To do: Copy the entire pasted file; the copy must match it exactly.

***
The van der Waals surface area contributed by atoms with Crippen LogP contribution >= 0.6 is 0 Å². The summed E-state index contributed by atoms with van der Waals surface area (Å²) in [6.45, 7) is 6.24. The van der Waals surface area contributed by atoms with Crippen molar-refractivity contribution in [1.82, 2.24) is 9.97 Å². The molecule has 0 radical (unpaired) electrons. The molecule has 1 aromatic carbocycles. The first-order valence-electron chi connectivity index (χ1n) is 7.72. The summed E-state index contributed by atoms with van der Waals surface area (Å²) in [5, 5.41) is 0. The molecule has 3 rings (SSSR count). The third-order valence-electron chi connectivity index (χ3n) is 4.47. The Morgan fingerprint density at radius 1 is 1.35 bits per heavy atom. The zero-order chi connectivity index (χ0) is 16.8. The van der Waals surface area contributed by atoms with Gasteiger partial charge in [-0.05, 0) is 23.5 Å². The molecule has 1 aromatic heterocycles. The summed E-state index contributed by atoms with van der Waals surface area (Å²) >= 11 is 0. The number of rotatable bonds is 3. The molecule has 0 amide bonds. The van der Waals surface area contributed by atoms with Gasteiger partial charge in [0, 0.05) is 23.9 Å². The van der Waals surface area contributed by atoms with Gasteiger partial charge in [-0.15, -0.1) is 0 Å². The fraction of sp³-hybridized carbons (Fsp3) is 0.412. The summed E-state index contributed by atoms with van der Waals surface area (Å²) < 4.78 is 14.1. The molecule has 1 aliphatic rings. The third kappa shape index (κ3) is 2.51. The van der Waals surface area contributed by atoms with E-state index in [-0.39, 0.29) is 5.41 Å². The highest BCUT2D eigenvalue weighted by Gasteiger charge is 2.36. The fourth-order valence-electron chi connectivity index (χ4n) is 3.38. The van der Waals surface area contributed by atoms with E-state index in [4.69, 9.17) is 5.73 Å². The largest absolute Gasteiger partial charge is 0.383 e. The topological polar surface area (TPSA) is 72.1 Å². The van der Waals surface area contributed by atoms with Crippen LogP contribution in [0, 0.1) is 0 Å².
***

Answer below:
The van der Waals surface area contributed by atoms with Crippen LogP contribution >= 0.6 is 0 Å². The summed E-state index contributed by atoms with van der Waals surface area (Å²) in [6.45, 7) is 6.24. The van der Waals surface area contributed by atoms with Crippen molar-refractivity contribution in [1.82, 2.24) is 9.97 Å². The molecule has 0 radical (unpaired) electrons. The molecule has 1 aromatic carbocycles. The first-order valence-electron chi connectivity index (χ1n) is 7.72. The summed E-state index contributed by atoms with van der Waals surface area (Å²) in [5, 5.41) is 0. The molecule has 3 rings (SSSR count). The third-order valence-electron chi connectivity index (χ3n) is 4.47. The Morgan fingerprint density at radius 1 is 1.35 bits per heavy atom. The zero-order chi connectivity index (χ0) is 16.8. The van der Waals surface area contributed by atoms with Gasteiger partial charge in [-0.05, 0) is 23.5 Å². The molecule has 1 aromatic heterocycles. The summed E-state index contributed by atoms with van der Waals surface area (Å²) >= 11 is 0. The number of rotatable bonds is 3. The molecule has 0 amide bonds. The van der Waals surface area contributed by atoms with Gasteiger partial charge in [0, 0.05) is 23.9 Å². The van der Waals surface area contributed by atoms with Gasteiger partial charge in [-0.15, -0.1) is 0 Å². The fraction of sp³-hybridized carbons (Fsp3) is 0.412. The summed E-state index contributed by atoms with van der Waals surface area (Å²) < 4.78 is 14.1. The molecule has 1 aliphatic rings. The third kappa shape index (κ3) is 2.51. The van der Waals surface area contributed by atoms with E-state index in [-0.39, 0.29) is 5.41 Å². The highest BCUT2D eigenvalue weighted by Gasteiger charge is 2.36. The fourth-order valence-electron chi connectivity index (χ4n) is 3.38. The van der Waals surface area contributed by atoms with E-state index in [4.69, 9.17) is 5.73 Å². The largest absolute Gasteiger partial charge is 0.383 e. The topological polar surface area (TPSA) is 72.1 Å². The van der Waals surface area contributed by atoms with Crippen LogP contribution in [0, 0.1) is 0 Å².